DKMS is an international nonprofit organisation dedicated to the fight against blood cancer and blood disorders.
In 2020, a German based NGO named DKMS and the South African Sunflower Fund joined forces in a partnership that had the potential to change the history of stem cell transplants in South Africa and globally. The following year in March (2021), an amalgamation of the entities was announced, birthing DKMS Africa – and combining two histories of similar organisations to give hope to patients.
With a collective 51-year history of saving lives, in seven countries on 5 continents, we DKMS Africa pride ourselves on being the premier organisation in Africa to recruit donors. Our mission is to create awareness about blood stem cell donation and to maintain a global registry of donors who are representative of the world’s diversity and ethnic background. Our goal is to recruit an ethnically diverse registry of donors committed to helping anyone in need of a life-saving transplant.
The journeys of The Sunflower Fund and DKMS began similarly: in different corners of the world, the fate of patients suffering from leukaemia started a movement, a community of people committed to one cause: fighting blood cancer and blood disorders.
The Sunflower Fund was inspired by the heroic struggle against leukaemia of two brave young men, Darren Serebro (1997) and Chris Corlett (2000).
DKMS was founded more than 30 years ago in Germany after Mechtild Harf’s family was told the only treatment for her leukaemia was a bone marrow transplant. She had no matching family members.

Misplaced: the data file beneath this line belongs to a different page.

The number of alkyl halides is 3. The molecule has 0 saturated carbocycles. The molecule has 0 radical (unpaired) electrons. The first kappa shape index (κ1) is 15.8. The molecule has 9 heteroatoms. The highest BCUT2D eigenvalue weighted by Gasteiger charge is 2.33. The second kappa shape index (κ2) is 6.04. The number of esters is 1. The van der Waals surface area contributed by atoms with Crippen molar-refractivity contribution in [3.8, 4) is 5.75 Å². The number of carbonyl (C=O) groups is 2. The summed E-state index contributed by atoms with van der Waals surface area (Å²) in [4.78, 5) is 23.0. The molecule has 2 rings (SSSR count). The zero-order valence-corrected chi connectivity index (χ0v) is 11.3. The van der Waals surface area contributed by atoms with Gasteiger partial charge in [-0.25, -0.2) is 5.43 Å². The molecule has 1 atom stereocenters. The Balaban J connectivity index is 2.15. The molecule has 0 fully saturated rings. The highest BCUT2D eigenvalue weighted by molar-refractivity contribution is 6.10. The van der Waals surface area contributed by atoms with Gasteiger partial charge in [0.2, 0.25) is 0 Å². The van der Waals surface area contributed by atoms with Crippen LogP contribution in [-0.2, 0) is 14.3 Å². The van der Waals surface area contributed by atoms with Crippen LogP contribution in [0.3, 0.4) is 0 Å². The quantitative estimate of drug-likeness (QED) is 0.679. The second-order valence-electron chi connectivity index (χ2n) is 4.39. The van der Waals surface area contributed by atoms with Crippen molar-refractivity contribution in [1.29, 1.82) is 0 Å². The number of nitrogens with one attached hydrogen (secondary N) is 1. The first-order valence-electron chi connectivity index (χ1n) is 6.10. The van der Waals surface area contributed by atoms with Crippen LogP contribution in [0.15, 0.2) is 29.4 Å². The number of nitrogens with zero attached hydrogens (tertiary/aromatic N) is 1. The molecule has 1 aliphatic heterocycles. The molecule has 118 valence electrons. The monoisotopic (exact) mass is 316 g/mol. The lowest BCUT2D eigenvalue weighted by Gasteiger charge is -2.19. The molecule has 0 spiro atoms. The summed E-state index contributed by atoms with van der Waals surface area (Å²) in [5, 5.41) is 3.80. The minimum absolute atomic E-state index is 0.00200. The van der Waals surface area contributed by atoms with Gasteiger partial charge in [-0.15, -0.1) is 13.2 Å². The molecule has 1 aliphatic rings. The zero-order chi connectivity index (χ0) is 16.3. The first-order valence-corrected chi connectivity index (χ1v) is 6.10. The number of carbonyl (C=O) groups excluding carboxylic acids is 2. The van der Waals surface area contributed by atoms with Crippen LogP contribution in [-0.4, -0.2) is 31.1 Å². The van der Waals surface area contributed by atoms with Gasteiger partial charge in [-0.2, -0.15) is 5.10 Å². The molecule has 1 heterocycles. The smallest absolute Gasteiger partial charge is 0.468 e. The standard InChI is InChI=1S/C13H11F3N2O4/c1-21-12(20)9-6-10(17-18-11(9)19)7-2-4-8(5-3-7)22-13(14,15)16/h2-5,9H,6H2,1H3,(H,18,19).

At the time, there were only 3,000 potential stem cell donors on the German registry to provide a transplant. Confronted by the knowledge that his wife faced difficult odds in finding a matching donor, her husband Peter decided to apply his prolific business skills to the question of how to give his wife and patients like her the best chance at survival. The answer seemed clear: more unrelated donors meant better chances for all patients in need.
Peter founded DKMS with his wife’s transplant physician, Gerhard Ehninger, on the 28th of May 1991 and in our first year of operations we managed to expand the registry from 3,000 donors to 68,000. Despite the Harf family’s best efforts, Mechtild ultimately did not survive. However, before she passed away she made Peter promise her that he would not stop fighting until every patient had a matching donor and a potential second chance at life. Since then Peter and his daughter Katharina Harf, the Vice Chairwoman of the DKMS Foundation Board, have kept that promise. Motivated by the fate of their wife and mother, by 1995 Katharina and Peter had helped build DKMS into the world’s largest stem cell donor register and ever since we have worked tirelessly to fulfil our mission – to provide as many blood cancer patients as possible with a second chance at life.